The Early Years

Frank Van Voorhis lived down the street from me when I was a kid, so I guess that's where I got my start with four fun years with the Blue Stars.

Our uniforms were custom made by a few of the moms. They were navy blue shorts, navy shirts with buttoned flaps on the shoulders and a red cumberbun across the chest to one side, white barrets, white gloves and white marching boots (spit shined).

We marched in color guard shows and parades. I can remember Judy Wenzel in the American Squad doing her flag presentation one handed. It was really fantastic. Frank wrote the routines for us as he did for the corps in later years.

When we traveled any place, it was usually by cars, including Frank's Blue International Wagon. Once we went to the St. Paul Winter Carnival Parade. We traveled up and back by train. We had to share your train car with the Blackhawks from La Crosse.

There were times when we were called upon to teach other color guards rifle spinning and other flag routines One of those trips tood us to Richland Center to teach rifle techniques. Practice was held at the grade school on Brices' Prairie in the gym. For parade drill we marched on the surrounding streets.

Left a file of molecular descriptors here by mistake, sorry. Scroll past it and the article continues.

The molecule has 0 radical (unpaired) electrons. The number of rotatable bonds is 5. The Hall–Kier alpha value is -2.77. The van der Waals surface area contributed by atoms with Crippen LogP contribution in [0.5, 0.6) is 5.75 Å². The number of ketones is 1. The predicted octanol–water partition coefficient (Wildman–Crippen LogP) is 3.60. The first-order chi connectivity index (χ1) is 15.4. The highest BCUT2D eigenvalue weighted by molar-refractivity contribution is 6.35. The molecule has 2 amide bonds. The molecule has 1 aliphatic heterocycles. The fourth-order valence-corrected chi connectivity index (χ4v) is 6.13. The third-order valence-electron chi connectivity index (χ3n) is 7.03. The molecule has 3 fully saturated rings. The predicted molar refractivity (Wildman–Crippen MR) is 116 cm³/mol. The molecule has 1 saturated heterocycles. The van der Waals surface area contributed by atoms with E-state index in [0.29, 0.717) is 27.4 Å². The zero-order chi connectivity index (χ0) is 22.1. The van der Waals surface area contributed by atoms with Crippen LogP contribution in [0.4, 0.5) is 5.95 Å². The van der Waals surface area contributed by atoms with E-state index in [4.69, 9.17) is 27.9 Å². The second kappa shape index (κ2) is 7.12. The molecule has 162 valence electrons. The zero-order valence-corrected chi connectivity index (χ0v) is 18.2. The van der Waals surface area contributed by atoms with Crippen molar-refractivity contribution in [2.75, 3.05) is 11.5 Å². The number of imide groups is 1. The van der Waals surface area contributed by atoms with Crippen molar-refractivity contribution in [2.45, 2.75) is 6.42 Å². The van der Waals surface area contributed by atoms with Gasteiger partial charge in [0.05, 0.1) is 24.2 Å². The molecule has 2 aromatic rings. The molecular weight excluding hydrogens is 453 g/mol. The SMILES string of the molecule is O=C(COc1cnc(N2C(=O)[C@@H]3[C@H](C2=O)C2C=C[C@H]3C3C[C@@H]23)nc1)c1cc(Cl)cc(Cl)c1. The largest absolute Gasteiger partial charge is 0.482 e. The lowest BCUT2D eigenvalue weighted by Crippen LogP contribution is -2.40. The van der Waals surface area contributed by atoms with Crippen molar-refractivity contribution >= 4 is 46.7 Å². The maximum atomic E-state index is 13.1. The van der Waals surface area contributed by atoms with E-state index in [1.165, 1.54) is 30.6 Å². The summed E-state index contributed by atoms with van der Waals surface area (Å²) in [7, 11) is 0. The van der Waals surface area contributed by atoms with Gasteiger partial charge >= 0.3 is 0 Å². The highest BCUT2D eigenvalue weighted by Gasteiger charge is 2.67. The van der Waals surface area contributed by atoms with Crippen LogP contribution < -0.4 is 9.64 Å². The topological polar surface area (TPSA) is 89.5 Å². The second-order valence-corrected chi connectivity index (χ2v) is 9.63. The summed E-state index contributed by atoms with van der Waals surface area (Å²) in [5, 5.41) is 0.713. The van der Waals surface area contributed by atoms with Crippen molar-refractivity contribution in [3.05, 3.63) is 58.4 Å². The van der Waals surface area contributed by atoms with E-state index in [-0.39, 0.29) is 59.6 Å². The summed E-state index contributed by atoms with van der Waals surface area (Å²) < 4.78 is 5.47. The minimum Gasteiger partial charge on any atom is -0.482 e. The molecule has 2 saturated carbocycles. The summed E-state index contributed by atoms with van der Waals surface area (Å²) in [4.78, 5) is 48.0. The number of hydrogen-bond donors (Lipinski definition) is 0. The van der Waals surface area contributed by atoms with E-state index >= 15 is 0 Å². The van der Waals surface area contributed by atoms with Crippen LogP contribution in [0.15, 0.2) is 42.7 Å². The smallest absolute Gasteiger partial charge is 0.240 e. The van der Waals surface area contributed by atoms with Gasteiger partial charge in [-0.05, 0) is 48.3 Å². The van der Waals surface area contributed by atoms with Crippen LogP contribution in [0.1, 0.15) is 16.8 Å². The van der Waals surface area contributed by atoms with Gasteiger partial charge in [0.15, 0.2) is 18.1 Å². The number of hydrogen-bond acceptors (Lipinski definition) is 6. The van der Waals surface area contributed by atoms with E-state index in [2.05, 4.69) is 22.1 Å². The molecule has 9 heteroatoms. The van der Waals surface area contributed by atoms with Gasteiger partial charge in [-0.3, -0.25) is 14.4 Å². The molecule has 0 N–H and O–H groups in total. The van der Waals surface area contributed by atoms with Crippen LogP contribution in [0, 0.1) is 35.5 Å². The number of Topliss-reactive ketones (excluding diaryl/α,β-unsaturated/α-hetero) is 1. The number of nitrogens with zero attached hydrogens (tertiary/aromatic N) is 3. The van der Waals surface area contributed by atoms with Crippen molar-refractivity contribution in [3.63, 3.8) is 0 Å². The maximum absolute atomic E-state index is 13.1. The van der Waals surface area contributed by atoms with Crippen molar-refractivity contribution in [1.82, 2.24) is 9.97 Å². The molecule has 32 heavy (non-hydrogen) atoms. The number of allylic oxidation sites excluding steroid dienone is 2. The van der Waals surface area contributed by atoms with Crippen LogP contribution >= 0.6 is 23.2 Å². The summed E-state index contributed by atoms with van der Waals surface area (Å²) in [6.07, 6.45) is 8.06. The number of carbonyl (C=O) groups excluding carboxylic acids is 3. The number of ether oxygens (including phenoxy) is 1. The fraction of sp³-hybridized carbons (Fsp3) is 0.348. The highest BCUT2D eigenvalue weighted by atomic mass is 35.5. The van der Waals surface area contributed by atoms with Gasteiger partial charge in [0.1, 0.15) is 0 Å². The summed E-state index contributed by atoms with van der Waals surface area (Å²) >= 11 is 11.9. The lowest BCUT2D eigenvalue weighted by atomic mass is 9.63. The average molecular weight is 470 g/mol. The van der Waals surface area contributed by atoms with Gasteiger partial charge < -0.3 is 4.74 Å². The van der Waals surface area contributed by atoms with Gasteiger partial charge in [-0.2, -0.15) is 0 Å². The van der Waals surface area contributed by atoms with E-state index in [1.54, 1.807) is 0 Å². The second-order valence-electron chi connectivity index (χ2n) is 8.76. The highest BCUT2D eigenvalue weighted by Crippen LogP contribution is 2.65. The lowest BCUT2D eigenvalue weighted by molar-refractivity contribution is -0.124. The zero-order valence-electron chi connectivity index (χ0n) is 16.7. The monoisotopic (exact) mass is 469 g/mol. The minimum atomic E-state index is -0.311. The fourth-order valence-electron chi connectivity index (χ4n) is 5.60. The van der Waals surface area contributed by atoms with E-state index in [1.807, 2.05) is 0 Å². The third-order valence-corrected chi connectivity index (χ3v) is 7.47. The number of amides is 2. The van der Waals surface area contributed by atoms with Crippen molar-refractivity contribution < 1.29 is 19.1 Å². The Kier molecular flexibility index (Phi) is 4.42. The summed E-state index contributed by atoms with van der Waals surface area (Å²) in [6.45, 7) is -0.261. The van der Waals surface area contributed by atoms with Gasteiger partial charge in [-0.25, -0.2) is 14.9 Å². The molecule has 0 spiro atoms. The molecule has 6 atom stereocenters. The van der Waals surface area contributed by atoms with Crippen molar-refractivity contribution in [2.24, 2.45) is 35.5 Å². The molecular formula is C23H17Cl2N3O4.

Author: Judy Jones Groomes


Marching in a drum and bugle corps isn't all fun and games, but by far those good times overpower all the hard work that is put into it. Even though competition is one of the main objectives of a drum corps, one can always manage to find some free time to meet new people, do some sight-seeing, or just relax.

I may be crazy, but I consider the years that I had marched with the Blue Stars to be very special, for they are full of memories that I wouldn't give up for the world.

-Sally Davis